We have a son who is seven years old and has been recently diagnosed with ADHD. Our son started showing symptons at age 5, however he could not be diagnosed until now. Part of the reason is because developmentally there are so many behavioural factors that can mirror ADHD symptons, that they need to wait until the child has matured a little. At first we noticed little things at home like, he could play adanvced games on x-box with little or no trouble and remain focused for long periods of time but had issues with concentrating on other activities in which he would constently fidget, get irritable and frutrated for lack of completion. Then he began to have some issues at school. Although our son loved to read, at school he fell behind his reading level for his age. Math was challenging and he was constently in and out of his seat, which was disruptive to the rest of the class. By working closely with his teacher and the school, our son participated in several different behavioural improvement programs, the teacher moved him to the front of the class and closer to the door so disruptions were limited and we began working on a modified education improvement program with him through the school. He now has a "wiggle" seat that provides him with some movement while in class. In working with his teacher , his teacher gives our son several small tasks throughout the day to keep him moving. Being a kinectic learner, our son certainly has the ability, he just learns a little differently. In our community there was a resource we utilized in which they assess some of the challenges your child is having and creates a program to help your child in school. Our son now has an occupational therapist that comes once a month to work on his hand-eye coordination and manipulation, he has another teacher who works with him on his reading and math and has already surpassed his grade level reading requirement! Our next step was to meet with our sons physician. We had some questionnaires given to us for both the school and us to complete. After further testing he was finally diagnosed. Now we knew what we were dealing with. So, we researched. We did a lot of research to understand his condition, so that as parents we knew what we could do to help him. The topic of medication has been brought in many of our discussions with the school, our sons doctor and eachother, for us the conclusion right now is, we want to try every other possible avenue first and then, if we are faced with having to make that decision, we will research some more and do what's in the best interest of our son. I guess the long and the short of it is, there are many options available to you if your child does get diagnosed with ADHD it is not just a matter of whether to medicate or not. Setting strict routines at home, following a healthy diet and limiting things like caffeine and sugars, working on a reward system, helping to maintain confidence levels when they get frustrated, working with specialists and first and foremost talking to your family doctor about your concerns. You've done a great job so far in reaching out, and doing some preliminary research. If your child does have ADHD it will require hard work, dedication, frustrating moments and great rewards. But then again, as I am sure you will agree, your child is definately worth it. Talk to your doctor, find out what your dealing with have all the facts, and take each step one by one with each decision along the way. Best of luck, and remember you are never alone. There are many resources and a lot of support out there, you have just begun tapping into it.:)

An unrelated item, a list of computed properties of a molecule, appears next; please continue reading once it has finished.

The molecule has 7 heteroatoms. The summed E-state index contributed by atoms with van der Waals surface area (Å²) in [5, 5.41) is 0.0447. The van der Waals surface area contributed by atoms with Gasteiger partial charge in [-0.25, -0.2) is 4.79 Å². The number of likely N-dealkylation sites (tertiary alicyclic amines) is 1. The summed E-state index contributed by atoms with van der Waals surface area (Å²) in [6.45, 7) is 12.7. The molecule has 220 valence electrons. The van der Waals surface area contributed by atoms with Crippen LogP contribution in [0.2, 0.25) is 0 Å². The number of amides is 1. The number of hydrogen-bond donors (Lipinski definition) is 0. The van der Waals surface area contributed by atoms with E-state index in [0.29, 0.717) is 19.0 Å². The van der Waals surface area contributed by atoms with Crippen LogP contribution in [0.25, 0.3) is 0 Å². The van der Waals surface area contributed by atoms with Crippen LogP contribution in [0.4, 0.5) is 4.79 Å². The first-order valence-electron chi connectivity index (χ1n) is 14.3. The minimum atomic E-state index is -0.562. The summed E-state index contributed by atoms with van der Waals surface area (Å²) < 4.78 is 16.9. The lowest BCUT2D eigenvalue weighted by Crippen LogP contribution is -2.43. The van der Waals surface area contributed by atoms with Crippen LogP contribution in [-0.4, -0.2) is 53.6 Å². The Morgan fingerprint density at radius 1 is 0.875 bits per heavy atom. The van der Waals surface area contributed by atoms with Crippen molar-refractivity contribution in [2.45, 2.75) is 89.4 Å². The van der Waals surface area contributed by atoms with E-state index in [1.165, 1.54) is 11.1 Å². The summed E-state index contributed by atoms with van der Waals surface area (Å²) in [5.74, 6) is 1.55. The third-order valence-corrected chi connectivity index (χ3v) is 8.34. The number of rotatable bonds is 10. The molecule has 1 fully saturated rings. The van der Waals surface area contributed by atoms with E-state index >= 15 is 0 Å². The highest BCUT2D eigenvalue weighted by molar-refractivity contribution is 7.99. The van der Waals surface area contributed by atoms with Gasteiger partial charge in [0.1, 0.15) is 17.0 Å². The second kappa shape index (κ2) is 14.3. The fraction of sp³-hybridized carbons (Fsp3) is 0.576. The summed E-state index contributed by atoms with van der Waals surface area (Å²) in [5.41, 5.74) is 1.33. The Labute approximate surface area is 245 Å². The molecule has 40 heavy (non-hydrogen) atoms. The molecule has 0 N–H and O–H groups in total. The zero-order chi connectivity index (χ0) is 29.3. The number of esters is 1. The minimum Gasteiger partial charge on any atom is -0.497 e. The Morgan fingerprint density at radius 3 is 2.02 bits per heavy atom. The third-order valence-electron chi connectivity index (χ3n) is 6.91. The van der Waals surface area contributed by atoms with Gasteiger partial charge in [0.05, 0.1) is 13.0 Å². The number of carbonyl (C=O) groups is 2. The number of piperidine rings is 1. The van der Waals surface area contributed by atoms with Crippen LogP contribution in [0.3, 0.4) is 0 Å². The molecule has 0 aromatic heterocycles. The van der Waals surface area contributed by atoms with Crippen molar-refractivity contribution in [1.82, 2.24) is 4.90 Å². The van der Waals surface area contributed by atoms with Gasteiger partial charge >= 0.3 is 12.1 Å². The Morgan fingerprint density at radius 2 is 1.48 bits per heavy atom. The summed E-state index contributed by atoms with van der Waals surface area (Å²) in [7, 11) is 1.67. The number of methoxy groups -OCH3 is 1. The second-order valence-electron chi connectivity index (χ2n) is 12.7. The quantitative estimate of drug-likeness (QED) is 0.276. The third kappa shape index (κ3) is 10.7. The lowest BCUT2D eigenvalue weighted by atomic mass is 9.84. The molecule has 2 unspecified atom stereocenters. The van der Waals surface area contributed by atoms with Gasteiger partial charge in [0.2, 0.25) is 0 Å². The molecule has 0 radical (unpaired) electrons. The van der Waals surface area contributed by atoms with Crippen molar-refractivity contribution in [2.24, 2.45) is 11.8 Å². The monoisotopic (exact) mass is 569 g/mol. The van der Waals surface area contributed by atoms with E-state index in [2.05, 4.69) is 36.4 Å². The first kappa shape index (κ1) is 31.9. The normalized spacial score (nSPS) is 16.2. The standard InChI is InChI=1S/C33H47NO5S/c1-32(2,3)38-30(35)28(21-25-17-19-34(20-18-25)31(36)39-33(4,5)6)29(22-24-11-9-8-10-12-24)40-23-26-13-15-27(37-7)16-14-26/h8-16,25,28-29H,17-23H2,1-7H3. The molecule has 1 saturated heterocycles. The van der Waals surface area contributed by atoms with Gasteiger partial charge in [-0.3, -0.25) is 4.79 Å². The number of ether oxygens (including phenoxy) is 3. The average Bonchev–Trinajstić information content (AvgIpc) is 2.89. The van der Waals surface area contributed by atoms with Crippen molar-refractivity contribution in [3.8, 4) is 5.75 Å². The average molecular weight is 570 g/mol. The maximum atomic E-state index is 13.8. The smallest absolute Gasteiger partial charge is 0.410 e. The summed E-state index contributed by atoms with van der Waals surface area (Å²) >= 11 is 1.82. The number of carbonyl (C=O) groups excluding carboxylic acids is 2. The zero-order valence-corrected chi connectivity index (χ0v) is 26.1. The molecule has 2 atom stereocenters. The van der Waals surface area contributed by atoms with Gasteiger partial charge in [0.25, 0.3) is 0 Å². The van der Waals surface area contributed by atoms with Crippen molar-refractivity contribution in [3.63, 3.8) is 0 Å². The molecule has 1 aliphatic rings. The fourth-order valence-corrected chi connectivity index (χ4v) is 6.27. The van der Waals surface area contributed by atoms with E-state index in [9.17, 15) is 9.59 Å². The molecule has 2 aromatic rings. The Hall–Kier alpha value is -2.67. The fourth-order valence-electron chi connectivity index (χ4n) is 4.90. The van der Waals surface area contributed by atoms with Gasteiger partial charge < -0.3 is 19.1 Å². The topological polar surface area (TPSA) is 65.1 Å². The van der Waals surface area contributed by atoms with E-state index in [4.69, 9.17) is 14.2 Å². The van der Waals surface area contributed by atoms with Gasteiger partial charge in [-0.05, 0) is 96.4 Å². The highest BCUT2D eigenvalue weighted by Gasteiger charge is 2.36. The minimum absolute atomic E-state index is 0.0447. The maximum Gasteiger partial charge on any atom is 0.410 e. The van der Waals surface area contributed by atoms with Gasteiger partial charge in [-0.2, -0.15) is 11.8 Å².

• United States
24 Feb 07
thank you so much for the support. :) i didn't realize it was age 7 they were diagnosed until an earlier post. that makes me feel a lot better so when my mom and others say he's TOO active, i can tell them what i have learned that he may just be immature and crazy right now. LOL he does learn things and remember things even when he doesn't look like he's paying attention. but, as you said with your son...he can sit on the computer or a game boy for an hour, but if he has to sit and write the alphabet or his name, he gets very bored very easily. :) thank you for the thoughts and support. i am today starting to cut down his sugar and all. it will be good for all of us. i have a snack drawer that has little candies and all and he is in that several tiems thru the day...that will stop now. he doesn't get caffeine hardly ever so that's not hard. the sugar will be hard, though. thank you
• Canada
25 Feb 07